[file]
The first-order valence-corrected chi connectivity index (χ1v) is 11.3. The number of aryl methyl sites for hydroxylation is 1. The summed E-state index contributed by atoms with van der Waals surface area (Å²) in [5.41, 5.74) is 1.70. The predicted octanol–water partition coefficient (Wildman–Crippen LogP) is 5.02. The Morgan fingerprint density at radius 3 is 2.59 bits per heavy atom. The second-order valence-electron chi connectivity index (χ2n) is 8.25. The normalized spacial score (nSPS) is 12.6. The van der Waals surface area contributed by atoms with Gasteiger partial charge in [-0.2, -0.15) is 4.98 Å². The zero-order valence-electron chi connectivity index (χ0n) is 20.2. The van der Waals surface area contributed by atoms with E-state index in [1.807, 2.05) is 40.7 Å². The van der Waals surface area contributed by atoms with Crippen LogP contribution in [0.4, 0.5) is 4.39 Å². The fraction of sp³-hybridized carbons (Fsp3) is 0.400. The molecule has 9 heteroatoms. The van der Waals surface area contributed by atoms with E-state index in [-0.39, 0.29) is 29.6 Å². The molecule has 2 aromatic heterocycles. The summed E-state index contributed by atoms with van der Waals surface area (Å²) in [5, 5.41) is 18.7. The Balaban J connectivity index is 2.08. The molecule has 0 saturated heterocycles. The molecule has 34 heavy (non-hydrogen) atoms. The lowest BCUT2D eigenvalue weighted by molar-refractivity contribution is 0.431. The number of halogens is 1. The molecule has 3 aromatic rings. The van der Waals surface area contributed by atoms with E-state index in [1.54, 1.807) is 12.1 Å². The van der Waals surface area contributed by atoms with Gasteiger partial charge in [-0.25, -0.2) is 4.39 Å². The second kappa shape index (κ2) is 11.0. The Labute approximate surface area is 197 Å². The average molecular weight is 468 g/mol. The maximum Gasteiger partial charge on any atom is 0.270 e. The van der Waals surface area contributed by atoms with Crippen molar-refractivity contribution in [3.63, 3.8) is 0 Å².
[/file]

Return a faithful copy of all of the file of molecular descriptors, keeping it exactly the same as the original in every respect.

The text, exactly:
The first-order valence-corrected chi connectivity index (χ1v) is 11.3. The number of aryl methyl sites for hydroxylation is 1. The summed E-state index contributed by atoms with van der Waals surface area (Å²) in [5.41, 5.74) is 1.70. The predicted octanol–water partition coefficient (Wildman–Crippen LogP) is 5.02. The Morgan fingerprint density at radius 3 is 2.59 bits per heavy atom. The second-order valence-electron chi connectivity index (χ2n) is 8.25. The normalized spacial score (nSPS) is 12.6. The van der Waals surface area contributed by atoms with Gasteiger partial charge in [-0.2, -0.15) is 4.98 Å². The zero-order valence-electron chi connectivity index (χ0n) is 20.2. The van der Waals surface area contributed by atoms with E-state index in [1.807, 2.05) is 40.7 Å². The van der Waals surface area contributed by atoms with Crippen LogP contribution in [0.4, 0.5) is 4.39 Å². The fraction of sp³-hybridized carbons (Fsp3) is 0.400. The molecule has 9 heteroatoms. The van der Waals surface area contributed by atoms with E-state index in [-0.39, 0.29) is 29.6 Å². The molecule has 2 aromatic heterocycles. The summed E-state index contributed by atoms with van der Waals surface area (Å²) in [5, 5.41) is 18.7. The Balaban J connectivity index is 2.08. The molecule has 0 saturated heterocycles. The molecule has 34 heavy (non-hydrogen) atoms. The lowest BCUT2D eigenvalue weighted by molar-refractivity contribution is 0.431. The number of halogens is 1. The molecule has 3 aromatic rings. The van der Waals surface area contributed by atoms with E-state index in [1.54, 1.807) is 12.1 Å². The van der Waals surface area contributed by atoms with Gasteiger partial charge in [-0.25, -0.2) is 4.39 Å². The second kappa shape index (κ2) is 11.0. The Labute approximate surface area is 197 Å². The average molecular weight is 468 g/mol. The maximum Gasteiger partial charge on any atom is 0.270 e. The van der Waals surface area contributed by atoms with Crippen molar-refractivity contribution in [3.63, 3.8) is 0 Å².